Wednesday, September 29, 2010

Digital Grading: The downside

In the course of my travels I came across these interesting pieces on digital color grading in Motion Pictures, and while they aren't exactly timely, they are interesting and worth reading.

Back in March, Todd Miro put together a blog post documenting examples of the teal and orange world that Hollywood seems to have descended into, and gives a little history lesson starting with the - arguably - first film digitally color graded: "Oh Brother, Where Art Thou?" it's worth looking at for the examples:
Kuler, shows what happens when you apply complementary color theory to flesh tones. You see, flesh tones exist mostly in the orange range and when you look to the opposite end of the color wheel from that, where does one land? Why looky here, we have our old friend Mr. Teal.
Into The Abyss: Teal and Orange - Hollywood, Please Stop the Madness

This lead Phil Hoad to look into it, and wonder if there's a conspiracy:
It's no conspiracy, though, says Stefan Sonnenfeld, a leading Hollywood colourist who worked on the Transformers films (Miro counts them among the main offenders). "There's no specific colour decision-making process where we sit in a room and say, 'We're only going to use complementary colours to try and move the audience in a particular direction – and only use those combinations,'"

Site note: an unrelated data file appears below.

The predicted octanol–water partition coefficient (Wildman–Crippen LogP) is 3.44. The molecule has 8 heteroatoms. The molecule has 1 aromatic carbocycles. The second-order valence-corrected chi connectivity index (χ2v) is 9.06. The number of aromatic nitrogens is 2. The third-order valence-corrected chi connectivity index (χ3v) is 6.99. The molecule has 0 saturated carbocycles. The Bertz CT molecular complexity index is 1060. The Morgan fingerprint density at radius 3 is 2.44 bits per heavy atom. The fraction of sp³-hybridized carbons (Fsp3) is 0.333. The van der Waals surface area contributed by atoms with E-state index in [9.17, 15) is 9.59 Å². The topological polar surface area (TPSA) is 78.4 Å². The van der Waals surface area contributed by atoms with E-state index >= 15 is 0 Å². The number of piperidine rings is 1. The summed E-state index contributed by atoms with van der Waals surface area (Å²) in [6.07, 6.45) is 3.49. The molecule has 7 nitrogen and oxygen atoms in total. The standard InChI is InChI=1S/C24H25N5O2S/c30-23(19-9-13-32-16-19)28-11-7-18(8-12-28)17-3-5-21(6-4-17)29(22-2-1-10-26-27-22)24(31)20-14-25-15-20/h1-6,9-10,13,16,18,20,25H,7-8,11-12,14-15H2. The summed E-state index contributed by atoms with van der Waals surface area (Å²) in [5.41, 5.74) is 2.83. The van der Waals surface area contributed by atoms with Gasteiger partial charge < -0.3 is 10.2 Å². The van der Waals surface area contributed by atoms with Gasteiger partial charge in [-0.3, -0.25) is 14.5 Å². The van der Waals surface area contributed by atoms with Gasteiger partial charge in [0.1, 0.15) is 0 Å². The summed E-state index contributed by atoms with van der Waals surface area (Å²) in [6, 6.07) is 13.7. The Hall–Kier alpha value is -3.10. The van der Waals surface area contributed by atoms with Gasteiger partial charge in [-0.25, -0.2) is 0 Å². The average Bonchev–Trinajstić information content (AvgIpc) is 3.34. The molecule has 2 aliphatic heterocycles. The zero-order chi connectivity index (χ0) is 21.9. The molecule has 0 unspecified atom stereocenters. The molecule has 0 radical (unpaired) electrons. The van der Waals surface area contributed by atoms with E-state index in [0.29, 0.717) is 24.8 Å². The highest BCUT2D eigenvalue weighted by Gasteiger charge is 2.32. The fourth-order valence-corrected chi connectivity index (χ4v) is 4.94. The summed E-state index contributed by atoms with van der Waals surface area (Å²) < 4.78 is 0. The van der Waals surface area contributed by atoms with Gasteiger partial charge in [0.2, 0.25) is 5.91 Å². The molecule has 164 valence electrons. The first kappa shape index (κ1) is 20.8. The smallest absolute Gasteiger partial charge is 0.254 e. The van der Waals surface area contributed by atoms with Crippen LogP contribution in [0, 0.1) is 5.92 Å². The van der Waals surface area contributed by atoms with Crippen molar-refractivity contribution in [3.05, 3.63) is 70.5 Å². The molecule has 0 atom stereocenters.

The Guardian: Hollywood's new colour craze

Meanwhile, Phelim O'Neill at the Guardian, decries the orange-faced consistency of modern films, preferring instead the aesthetics of bad transfers and YouTube videos:
There are a lot of different looks films can have and it's a shame more directors don't exploit this more. Really though, no matter what the quality or format, it's all preferable to having the orange-faced likes of Tom Cruise and Cameron Diaz gurning at you from an 80ft screen.
The Guardian: Why I'd rather watch a scratchy old film print than an orange-faced Tom Cruise

An interesting article about the history and current practices of Digital Grading in Motion Pictures can be found at the CGSociety: The Colorists

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